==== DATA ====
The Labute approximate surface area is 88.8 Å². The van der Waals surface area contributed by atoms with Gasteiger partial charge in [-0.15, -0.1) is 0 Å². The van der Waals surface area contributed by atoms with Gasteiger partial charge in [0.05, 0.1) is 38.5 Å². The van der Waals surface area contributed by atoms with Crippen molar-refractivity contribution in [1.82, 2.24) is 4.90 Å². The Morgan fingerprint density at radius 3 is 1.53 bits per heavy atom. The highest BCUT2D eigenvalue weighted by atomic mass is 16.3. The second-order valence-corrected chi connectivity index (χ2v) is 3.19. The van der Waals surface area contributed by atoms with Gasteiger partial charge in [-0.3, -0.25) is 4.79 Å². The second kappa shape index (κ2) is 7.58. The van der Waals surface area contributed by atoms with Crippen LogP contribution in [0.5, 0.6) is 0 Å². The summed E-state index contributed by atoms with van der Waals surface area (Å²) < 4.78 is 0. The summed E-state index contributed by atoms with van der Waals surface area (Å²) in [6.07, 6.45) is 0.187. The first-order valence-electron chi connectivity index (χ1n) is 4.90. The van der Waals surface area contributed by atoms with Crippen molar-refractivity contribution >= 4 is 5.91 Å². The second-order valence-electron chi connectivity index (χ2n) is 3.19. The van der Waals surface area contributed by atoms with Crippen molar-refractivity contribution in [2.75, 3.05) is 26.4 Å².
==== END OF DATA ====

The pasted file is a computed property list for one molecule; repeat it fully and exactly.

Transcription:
The Labute approximate surface area is 88.8 Å². The van der Waals surface area contributed by atoms with Gasteiger partial charge in [-0.15, -0.1) is 0 Å². The van der Waals surface area contributed by atoms with Gasteiger partial charge in [0.05, 0.1) is 38.5 Å². The van der Waals surface area contributed by atoms with Crippen molar-refractivity contribution in [1.82, 2.24) is 4.90 Å². The Morgan fingerprint density at radius 3 is 1.53 bits per heavy atom. The highest BCUT2D eigenvalue weighted by atomic mass is 16.3. The second-order valence-corrected chi connectivity index (χ2v) is 3.19. The van der Waals surface area contributed by atoms with Gasteiger partial charge in [-0.3, -0.25) is 4.79 Å². The second kappa shape index (κ2) is 7.58. The van der Waals surface area contributed by atoms with Crippen LogP contribution in [0.5, 0.6) is 0 Å². The summed E-state index contributed by atoms with van der Waals surface area (Å²) < 4.78 is 0. The summed E-state index contributed by atoms with van der Waals surface area (Å²) in [6.07, 6.45) is 0.187. The first-order valence-electron chi connectivity index (χ1n) is 4.90. The van der Waals surface area contributed by atoms with Crippen molar-refractivity contribution >= 4 is 5.91 Å². The second-order valence-electron chi connectivity index (χ2n) is 3.19. The van der Waals surface area contributed by atoms with Crippen molar-refractivity contribution in [2.75, 3.05) is 26.4 Å².